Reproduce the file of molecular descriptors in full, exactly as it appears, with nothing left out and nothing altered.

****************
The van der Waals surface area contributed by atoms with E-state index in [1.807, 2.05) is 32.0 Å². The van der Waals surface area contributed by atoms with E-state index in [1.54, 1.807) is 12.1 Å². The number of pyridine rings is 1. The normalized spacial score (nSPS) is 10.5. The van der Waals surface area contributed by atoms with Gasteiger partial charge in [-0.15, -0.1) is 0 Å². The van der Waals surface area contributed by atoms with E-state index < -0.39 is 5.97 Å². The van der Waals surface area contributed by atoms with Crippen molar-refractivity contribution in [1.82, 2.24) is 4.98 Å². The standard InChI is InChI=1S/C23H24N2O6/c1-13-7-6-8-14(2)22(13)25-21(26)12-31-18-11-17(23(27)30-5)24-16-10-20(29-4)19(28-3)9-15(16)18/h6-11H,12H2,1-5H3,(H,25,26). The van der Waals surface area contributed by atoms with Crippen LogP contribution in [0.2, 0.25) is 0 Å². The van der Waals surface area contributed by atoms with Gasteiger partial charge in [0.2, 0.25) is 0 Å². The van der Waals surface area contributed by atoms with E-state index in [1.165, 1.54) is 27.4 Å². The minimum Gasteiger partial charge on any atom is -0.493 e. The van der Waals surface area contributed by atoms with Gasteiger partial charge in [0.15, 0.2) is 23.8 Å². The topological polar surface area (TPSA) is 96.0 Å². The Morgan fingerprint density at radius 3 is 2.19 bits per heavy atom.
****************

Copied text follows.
The van der Waals surface area contributed by atoms with E-state index in [1.807, 2.05) is 32.0 Å². The van der Waals surface area contributed by atoms with E-state index in [1.54, 1.807) is 12.1 Å². The number of pyridine rings is 1. The normalized spacial score (nSPS) is 10.5. The van der Waals surface area contributed by atoms with Gasteiger partial charge in [-0.15, -0.1) is 0 Å². The van der Waals surface area contributed by atoms with E-state index < -0.39 is 5.97 Å². The van der Waals surface area contributed by atoms with Crippen molar-refractivity contribution in [1.82, 2.24) is 4.98 Å². The standard InChI is InChI=1S/C23H24N2O6/c1-13-7-6-8-14(2)22(13)25-21(26)12-31-18-11-17(23(27)30-5)24-16-10-20(29-4)19(28-3)9-15(16)18/h6-11H,12H2,1-5H3,(H,25,26). The van der Waals surface area contributed by atoms with Crippen LogP contribution in [0.2, 0.25) is 0 Å². The van der Waals surface area contributed by atoms with Gasteiger partial charge in [0.2, 0.25) is 0 Å². The van der Waals surface area contributed by atoms with E-state index in [1.165, 1.54) is 27.4 Å². The minimum Gasteiger partial charge on any atom is -0.493 e. The van der Waals surface area contributed by atoms with Gasteiger partial charge in [0.15, 0.2) is 23.8 Å². The topological polar surface area (TPSA) is 96.0 Å². The Morgan fingerprint density at radius 3 is 2.19 bits per heavy atom.